Dr. Martha Cox, director of the Center for Developmental Science at the University of North Carolina at Chapel Hill, described the largest, most rigorous study ever done on child cares effects to Rep. George Miller (D-Cal.) and the Society for Research in Child Development in Washington, D.C.
The investigation is the continuing National Institute of Child Health and Human Development-sponsored Study of Early Child Care and Youth Development.
We have no compelling evidence that we are undermining the role of the family by supporting high-quality child care, Cox said. In fact, in addition to the important support for maternal employment and increased family income, there may even be some positive learning that families accrue from involvement with high-quality child care.
Cox made her presentation with Drs. Deborah Phillips, professor of psychology at Georgetown University and Robert Pianta, professor of education at the University of Virginia. The three are principal investigators of the 10-center study, which was designed chiefly to determine the effects of child care on children and their families.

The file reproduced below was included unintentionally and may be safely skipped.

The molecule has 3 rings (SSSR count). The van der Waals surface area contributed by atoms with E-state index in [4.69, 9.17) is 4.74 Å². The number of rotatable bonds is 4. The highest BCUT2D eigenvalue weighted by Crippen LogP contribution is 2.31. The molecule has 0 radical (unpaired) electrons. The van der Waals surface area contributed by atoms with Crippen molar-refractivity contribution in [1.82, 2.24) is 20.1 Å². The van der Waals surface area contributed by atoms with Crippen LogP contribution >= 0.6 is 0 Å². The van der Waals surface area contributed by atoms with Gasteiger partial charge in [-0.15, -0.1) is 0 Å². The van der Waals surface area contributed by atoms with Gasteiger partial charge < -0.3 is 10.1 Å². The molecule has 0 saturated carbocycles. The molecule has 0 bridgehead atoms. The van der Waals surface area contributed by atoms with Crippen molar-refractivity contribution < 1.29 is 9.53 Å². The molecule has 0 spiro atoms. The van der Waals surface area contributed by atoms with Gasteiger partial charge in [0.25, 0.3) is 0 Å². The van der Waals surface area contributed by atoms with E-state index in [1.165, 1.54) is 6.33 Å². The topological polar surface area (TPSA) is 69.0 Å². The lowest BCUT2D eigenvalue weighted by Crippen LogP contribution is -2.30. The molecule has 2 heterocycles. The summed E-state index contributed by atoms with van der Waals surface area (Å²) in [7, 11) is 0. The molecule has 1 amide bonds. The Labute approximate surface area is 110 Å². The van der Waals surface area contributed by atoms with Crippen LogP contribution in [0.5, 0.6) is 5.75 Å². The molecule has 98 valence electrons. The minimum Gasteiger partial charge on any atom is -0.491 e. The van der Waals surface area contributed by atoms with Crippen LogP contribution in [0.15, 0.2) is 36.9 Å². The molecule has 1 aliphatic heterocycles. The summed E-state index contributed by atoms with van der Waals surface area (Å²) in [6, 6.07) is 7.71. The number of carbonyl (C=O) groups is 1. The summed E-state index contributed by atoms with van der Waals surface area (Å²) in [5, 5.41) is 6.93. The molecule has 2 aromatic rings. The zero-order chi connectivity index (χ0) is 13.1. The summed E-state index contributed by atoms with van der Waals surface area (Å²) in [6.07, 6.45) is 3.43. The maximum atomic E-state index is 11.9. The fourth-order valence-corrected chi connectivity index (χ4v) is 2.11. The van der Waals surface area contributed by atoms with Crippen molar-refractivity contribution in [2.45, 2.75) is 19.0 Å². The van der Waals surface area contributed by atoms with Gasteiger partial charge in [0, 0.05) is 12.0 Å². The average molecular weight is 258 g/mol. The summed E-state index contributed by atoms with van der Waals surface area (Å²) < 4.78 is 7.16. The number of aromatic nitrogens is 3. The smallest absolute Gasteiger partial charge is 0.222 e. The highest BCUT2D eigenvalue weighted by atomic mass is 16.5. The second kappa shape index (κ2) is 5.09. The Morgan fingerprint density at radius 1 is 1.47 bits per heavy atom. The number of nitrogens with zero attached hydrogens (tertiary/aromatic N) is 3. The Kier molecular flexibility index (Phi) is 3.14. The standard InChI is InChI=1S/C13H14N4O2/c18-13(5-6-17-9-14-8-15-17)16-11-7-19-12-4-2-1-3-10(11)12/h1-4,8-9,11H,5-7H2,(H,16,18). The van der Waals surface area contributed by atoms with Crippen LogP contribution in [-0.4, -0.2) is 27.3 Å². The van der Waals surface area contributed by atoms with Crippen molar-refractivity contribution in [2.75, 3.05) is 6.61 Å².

Mother-child interactions are somewhat less positive when children are in child care for more hours, Cox said. On average, children are less secure if they are in care for longer hours, and if their mothers are not sensitive and responsive to them.
The study, which has lasted 13 years, has involved following some 1,200 children from soon after birth into their early school years and evaluating carefully the care they received an
Contact: David Williamson
University of North Carolina at Chapel Hill